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Chapter 10 Employee Separation and Retention McGraw-Hill/Irwin Copyright © 2013 by The McGraw-Hill Companies, Inc. All rights reserved. Human Resource.

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Presentation on theme: "Chapter 10 Employee Separation and Retention McGraw-Hill/Irwin Copyright © 2013 by The McGraw-Hill Companies, Inc. All rights reserved. Human Resource."— Presentation transcript:

1 Chapter 10 Employee Separation and Retention McGraw-Hill/Irwin Copyright © 2013 by The McGraw-Hill Companies, Inc. All rights reserved. Human Resource Management: Gaining a Competitive Advantage

2 Learning Objectives  Distinguish between involuntary and voluntary turnover and discuss how each can be leveraged for competitive advantage.  List and apply major elements that contribute to the perception of justice to discipline and dismissal.  Specify the relationship between job satisfaction and job withdrawal and identify sources of job satisfaction.  Design and use a survey feedback intervention program to promote retention of key personnel. 10-2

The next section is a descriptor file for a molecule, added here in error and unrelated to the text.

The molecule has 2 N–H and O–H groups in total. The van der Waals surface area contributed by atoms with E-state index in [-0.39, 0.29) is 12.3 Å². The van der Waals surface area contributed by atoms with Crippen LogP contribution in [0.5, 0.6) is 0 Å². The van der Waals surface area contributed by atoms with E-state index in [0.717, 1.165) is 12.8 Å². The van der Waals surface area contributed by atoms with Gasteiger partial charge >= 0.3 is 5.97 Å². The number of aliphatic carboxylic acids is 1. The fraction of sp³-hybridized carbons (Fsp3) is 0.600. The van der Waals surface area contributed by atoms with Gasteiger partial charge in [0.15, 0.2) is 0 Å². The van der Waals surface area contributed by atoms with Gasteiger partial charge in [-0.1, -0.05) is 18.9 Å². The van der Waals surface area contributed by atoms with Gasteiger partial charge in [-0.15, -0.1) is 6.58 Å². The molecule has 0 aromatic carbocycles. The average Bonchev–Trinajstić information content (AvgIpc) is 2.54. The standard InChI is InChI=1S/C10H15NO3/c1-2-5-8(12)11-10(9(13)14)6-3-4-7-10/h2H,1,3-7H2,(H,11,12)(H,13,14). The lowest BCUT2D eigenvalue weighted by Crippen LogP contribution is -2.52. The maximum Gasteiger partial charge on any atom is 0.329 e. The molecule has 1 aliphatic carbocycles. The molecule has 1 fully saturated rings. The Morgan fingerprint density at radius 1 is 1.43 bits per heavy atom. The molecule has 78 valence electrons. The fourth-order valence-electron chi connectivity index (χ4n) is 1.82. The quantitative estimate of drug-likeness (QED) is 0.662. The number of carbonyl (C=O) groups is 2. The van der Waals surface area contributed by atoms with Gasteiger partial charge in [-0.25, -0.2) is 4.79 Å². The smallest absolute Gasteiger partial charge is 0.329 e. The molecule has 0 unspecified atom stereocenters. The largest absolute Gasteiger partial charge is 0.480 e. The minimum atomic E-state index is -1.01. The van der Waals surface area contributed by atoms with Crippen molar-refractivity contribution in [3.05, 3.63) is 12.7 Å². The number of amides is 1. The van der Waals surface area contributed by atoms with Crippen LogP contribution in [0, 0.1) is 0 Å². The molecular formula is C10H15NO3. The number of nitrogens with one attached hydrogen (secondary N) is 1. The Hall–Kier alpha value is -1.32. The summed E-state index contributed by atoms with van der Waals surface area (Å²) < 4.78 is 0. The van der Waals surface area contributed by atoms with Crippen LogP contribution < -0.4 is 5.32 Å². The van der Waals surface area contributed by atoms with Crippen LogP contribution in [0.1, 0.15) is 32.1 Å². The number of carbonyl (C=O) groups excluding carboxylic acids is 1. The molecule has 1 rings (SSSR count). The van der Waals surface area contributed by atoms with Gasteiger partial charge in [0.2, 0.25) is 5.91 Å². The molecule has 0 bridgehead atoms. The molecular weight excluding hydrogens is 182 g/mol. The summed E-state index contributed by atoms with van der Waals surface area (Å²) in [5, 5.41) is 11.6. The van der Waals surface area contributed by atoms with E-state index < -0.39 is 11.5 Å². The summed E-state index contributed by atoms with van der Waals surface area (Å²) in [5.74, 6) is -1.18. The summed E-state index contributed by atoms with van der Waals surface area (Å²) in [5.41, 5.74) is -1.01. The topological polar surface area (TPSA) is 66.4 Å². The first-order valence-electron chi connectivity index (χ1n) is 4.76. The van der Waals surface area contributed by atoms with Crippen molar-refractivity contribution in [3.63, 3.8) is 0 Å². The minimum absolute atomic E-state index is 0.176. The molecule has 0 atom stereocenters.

3 Introduction  To compete, organizations must ensure:  Good performers are motivated to stay.  Chronically low performers are allowed, encouraged or if necessary, forced to leave. MGMT 352 students: Give some thought to how you are going to manage the two above processes.  2 Types of Turnover:  Involuntary turnover—initiated by the organization (often among those who would prefer to stay).  Voluntary turnover—initiated by employee (often those the company would prefer to keep). 10-3